such as pectinase, tannase, xylanase, caffeinase, cellulases, proteases, P-amylases, P-glucosidase and lipase etc 
(Pandey et al., 1999 ). Aspergillusniger was found to be a select potent culture for production of pectinase from coffee pulp 
by SSF (Boccasef al., 1994). SSF was carried out with coffee by-products as substrates for the production of pectinase with 
initial moisture content of 50% at 27°C using Aspergillusniger CFR 302 and fermenting for five days. Among the 
different coffee substrates, CP showed a highest activity of 7841+99 Ugds with 312.2 mg protein concentration 
(Pushpa, 201 1). Utilization of coffee pulp for production of tannase using P.verrucosum was also reported by Bhoite and 
Murthy (2015) where 3.93 fold increase of tannase production was achieved. Murthy et al. (2009) reported that coffee 
pulp produces more amylase than coffee cherry husk, silver skin, spent coffee and mixture of coffee waste when all were 
used as a substrate. Coffee pulp was also reported to be an efficient source for the production of polygalacturonase using 
A.niger (Antier et al., 1993). 

Gallic Acid 

Bhoite et al. (2013) studied the production of gallic acid through the transformation of coffee pulp tannins by 
P.verrucosum. Among the fungi isolated from coffee by-products, P.verrucosum produced 35.23 pg/g of gallic acid with 
coffee pulp as a sole carbon source in SSF. 

Production of Mushrooms 

Although first attempts on mushroom cultivation on coffee industry residues were made more than 10-15 years 
ago, not much work has been done still and only little published information is available. In 1982, isolation and 



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characterization of Plueurotus strains capable of growing on sterilized coffee pulp was reported. This was followed by a 
series of studies which have shown that coffee pulp, either as a sole substrate or mixed with other organic materials, is a 
good substrate for cultivation of the edible mushrooms Pleurotus, Lentinula and Auricularia. The biological efficiencies 
of P.ostreatus and P.pulmonarius strains obtained on coffee-pulp residues presented highest data (>100%) which was 
comparable to cardboard, paper waste and softboard residues (Martinez-Carrera et al., 2000). Moreover, yield of coffee 
waste was favoured for P.pulmonarius(Ve\azq\iez-Cedeno et al. 2002). This study concludes that the coffee pulp might be 
successfully employed in the cultivation of mushrooms, not only because of the production of extracellular enzymes when 
grown upon this substrate but also because of the abbreviated cultivation cycle associated with this medium favors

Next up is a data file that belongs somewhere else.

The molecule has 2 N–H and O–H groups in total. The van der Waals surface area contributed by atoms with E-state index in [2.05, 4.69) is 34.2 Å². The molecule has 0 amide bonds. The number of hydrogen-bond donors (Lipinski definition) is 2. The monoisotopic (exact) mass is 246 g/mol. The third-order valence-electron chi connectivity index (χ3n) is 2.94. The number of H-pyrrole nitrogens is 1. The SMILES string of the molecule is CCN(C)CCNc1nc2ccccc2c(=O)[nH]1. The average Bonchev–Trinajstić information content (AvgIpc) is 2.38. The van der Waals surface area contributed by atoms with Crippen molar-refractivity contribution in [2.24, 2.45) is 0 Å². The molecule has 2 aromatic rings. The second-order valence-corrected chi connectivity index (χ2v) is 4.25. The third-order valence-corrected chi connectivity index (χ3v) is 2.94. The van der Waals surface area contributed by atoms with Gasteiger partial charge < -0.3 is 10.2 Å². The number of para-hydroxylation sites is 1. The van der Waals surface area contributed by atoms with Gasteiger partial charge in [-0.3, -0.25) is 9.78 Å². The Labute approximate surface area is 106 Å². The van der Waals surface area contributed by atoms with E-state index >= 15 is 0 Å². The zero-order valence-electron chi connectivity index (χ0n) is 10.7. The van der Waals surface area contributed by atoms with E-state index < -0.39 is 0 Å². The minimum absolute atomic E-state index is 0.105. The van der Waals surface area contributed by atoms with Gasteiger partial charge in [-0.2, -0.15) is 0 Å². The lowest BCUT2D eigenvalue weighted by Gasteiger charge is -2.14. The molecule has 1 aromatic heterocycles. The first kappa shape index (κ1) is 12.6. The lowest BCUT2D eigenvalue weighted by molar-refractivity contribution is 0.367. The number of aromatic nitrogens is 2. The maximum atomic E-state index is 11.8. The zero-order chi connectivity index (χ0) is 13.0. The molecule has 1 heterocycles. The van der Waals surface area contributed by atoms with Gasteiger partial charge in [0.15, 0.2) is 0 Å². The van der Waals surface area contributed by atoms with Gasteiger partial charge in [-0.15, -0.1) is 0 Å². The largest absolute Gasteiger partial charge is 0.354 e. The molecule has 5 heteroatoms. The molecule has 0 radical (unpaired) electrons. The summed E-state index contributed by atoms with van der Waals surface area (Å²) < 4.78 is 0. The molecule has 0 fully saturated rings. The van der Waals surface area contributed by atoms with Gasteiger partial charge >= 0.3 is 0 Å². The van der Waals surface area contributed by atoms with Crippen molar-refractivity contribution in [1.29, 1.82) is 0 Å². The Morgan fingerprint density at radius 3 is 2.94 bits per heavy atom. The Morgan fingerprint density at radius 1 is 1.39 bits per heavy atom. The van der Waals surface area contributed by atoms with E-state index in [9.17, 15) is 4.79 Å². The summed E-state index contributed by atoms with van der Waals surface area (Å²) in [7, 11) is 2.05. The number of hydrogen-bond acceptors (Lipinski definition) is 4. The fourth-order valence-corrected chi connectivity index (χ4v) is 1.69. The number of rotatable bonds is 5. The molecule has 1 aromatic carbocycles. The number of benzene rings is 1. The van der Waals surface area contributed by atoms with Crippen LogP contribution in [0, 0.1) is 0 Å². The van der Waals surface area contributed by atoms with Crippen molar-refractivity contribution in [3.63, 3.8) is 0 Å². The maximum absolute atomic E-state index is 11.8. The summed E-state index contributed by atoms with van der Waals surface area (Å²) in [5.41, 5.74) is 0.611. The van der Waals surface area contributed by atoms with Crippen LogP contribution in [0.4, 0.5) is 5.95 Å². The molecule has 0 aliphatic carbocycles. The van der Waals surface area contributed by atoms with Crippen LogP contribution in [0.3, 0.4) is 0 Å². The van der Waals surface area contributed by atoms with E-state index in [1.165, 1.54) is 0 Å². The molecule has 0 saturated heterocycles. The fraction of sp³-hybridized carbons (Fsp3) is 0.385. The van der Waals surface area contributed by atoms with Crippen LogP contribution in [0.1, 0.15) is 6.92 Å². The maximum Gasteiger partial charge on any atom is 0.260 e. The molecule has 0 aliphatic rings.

commercial processes. 

Livestock Feed 

Coffee pulp has been reported to be used to feed farm animals (Mazzafera, 2002). The pulp has 12% protein 
content and its incorporation upto 20 % in cattle diet, 5% in poultry feed, 3% in bird and 16 % in pig feed has been 
recommended. CP showed potential as a feed ingredient in fish diets if fish are reared in earthen ponds or pens instead of 
concrete tanks and raceways. Coffee pulp ensiled alone and in combination with sugarcane stems, sugarcane tops or 
elephant grass ( Pennisetumpurpureum ) was studied in rations supplemented with urea and cowdung to yearling rams 
(Solomon-Demeke, 1991). On the basis of visual appraisal, good quality silage was produced from pure coffee pulp alone 
and in combination with the forages. Percentage composition of lignin, lignified protein and caffeine were highest in pure 
coffee pulp silage and decreased, as a result of dilution by the forages. In coffee pulp feed alone intake was low and 
animals lost weight on all silages. Sheep regained initial body weight after 15 days grazing at the end of the trial. In 
combined feed, initial body weight was regained at the ninth week of feeding the treatment silages, when gains were 75 to 
154 g/d. Productive performance, rumen fermentation and oxidative status of sheep fed diets supplemented with coffee 
pulp(8% and 16%) ensiled with 5% molasses were evaluated (Salinas-Rios et al., 2015). The study concluded that a 
supplemented sheep diet with coffee pulp up to 16% coffee pulp did not affect their productive parameters but reduced 
oxidative stress. 

Extraction of Phenolic Compounds 

Agro-industrial byproducts are good sources of phenolic compounds, and have been explored as sources of 
natural antioxidants (Fki and AlloucheNandsayadi, 2005). Ramirez-Coronel et al. (2004) found four major classes of 
polyphenols (viz., flavan-3-ols, hydroxycinnamic acids, flavonols and anthocyanidins) in Arabica coffee pulp. For 
instance, the phenolic compounds tentatively identified by HPLC in fresh coffee pulp by Ramirez-Martinez (1988) are: 
chlorogenic acid (5-caffeoylquinic acid) (42.2% of the total of identified phenolic compounds), epicatechin (21.6%), 3,4- 
dicaffeoylquinic acid, (5.7%), 3,5-dicaffeoylquinic acid (19.3%), 4,5-dicaffeoylquinic acid (4.4%), catechin (2.2%), rutin 
(2.1%), protocatechuic acid (1.6%) and ferulic acid (1.0%). Later on, Clifford and Ramirez-Martinez (1991) additionally 
identified 5-feruloylquinic acid in coffee pulp. 

In a study involving coffee pulp derived from wet-processed fruits, Esquivel et al. (2010) identified cyanidin-3- 
rutinoside, cyanidin-3-glucoside and its aglycone as the major anthocyanins present before and after tissue browning. 
Characterization of anthocyanins, polyphenols, and the biological properties of coffee skin/pulp were recently investigated 
(Murthy et al., 2012; Murthy and Naidu, 2012). Anthocyanins were analyzed by high-performance liquid chromatography 
with photodiode array detection and electrospray ionization mass spectrometry. The anthocyanins from CP yielded 25 mg